Christiaan van Schalkwyk, South Africa

Intro and seedling

July 29, 2013
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Categories: General, Hybridizing, Seedling

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Hi All

I’ve been visiting Daffnet (and Daffseek !) very regularly the past few months. Obviously I learned a lot.

Intro first: I have been growing things for an odd 30 years – succulents and cacti mostly, together with the “normal”garden plants. Got hooked on daylilies and Oxalis some years ago and  I also started hybridizing daylilies. Daffodils were – in my mind – elusive plants that just would not grow where I am. That is in the arid north western part of South Africa where our summers are really hot and our winters mild. Rainfall is less than 100mm (4”) per year. About six years ago I bought some commercial bulbs from a local nursery and they did very well in my garden, even multiplied well. They were a packet of paperwhites and seven bulbs of “Flower Carpet”. This changed my way of thought with regards to daffodils.  I since then have aquired some more cultivars (not that many available here) and some seeds. I’ve been looking to the Australian side of the world for sources, as we share similar weather and the same hemisphere. Seeds sown are mainly from jonquillas and tazettas, with some bulbocodium and species as well.

Some four years ago I pollinated “Flower Carpet”, the pod yielded three seeds. These got sown and all three germinated. One of them decided to bloom this year.

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Now a question. Obviously I think this is the best flower ever, but then I might be biased (or plain wrong !). Is the frilly edge to the cup a desirable trait? The flower is about 7cm (2.75″) across. The cup is a slightly deeper yellow than the petals. Slightly fragrant, more so towards the evening.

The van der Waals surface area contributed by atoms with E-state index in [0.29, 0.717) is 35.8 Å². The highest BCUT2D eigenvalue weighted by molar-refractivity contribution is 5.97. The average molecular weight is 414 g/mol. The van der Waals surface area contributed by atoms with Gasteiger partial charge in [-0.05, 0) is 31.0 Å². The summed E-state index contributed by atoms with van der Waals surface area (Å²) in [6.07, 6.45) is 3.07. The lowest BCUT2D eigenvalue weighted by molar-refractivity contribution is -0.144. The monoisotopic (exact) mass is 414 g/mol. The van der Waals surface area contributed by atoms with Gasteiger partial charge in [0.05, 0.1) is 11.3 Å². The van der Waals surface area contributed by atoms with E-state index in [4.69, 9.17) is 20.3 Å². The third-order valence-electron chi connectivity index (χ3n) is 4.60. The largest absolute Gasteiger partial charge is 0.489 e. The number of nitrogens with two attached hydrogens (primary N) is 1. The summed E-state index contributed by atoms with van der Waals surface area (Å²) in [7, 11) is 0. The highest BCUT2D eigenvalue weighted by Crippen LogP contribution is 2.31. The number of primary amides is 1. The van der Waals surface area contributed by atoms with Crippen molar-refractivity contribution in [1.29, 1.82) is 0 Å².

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Thanks

Christiaan

 

 

4 Responses to Intro and seedling

  1. Nancy Tackett, California
    Nancy Tackett, California
    July 29, 2013 at 11:38 am

    Welcome to Daffnet Christiaan!

    It is very nice to have another person from the Southern Hemisphere discussing daffodils with us. You are the first South African Daffnet contributor!

    Regarding your question about frilly cups, those of us who like to grow and enjoy daffodils may find the frilly cup very attractive. It is reminiscent of  older and beloved “historic” daffodil varieties.

    We hope to continue to hear from you about your progress with daffodils.

    Nancy

  2. Harold Koopowitz, California
    Harold Koopowitz, California
    July 29, 2013 at 2:28 pm

    Christiaan:

    I would think that many of the tazettas would grow well for you. I remember seeing clumps of a white tazetta with yellow coronas growing happily in Middlepos, middle of nowhere.

    Which town are you in or near?

    best wishes

    Harold

  3. David Adams, New Zealand
    July 30, 2013 at 1:26 am

    Hi Christiaan

    Welcome from Canterbury, New Zealand where our climate is also similar to yours although we do get a little more rain. Listen to Harold’s advice as he knows South Africa well. The tazettas and bulbocodiums will certainly be a good start for you. And to have your own seedlings already. The quality is irrelevant as they are unique to you and are obviously happy to grow in your climate. The world of daffodil people is a wonderful world to be in.

    David Adams

  4. Christiaan van Schalkwyk, South Africa
    Christiaan van Schalkwyk, South Africa
    July 30, 2013 at 4:48 am

    Nancy – Thanks for the welcoming ! I guess the look of the seedling is “historic” as Flower carpet dates back to pre 1948.

    Harold – The Middelpos you referred to, is that the one close to Sutherland in the Karoo? I am from Upington, we do experience more severe summers than that area, and not that cold. I dug some similar tazettas from Fraserburg (also close to Middelpos) – white with yellow coronas – from my mother-in-law’s garden. They are quite short. I have some seed pods ripening on them right now. Apparently did not take a picture of it . . .

    David – Thanks for the welcome! I could not find any newer cultivars in South Africa to use for hybridizing. Actually, the total number of available cultivars are less than 20. Importation, postage and phytosanitary costs are quite high for bulbs. The seedlings I have are from seed that I bought from Lawrence Trevanion from Australia. If I look at the pictures he post here, I believe they are going to be very good !

    Christiaan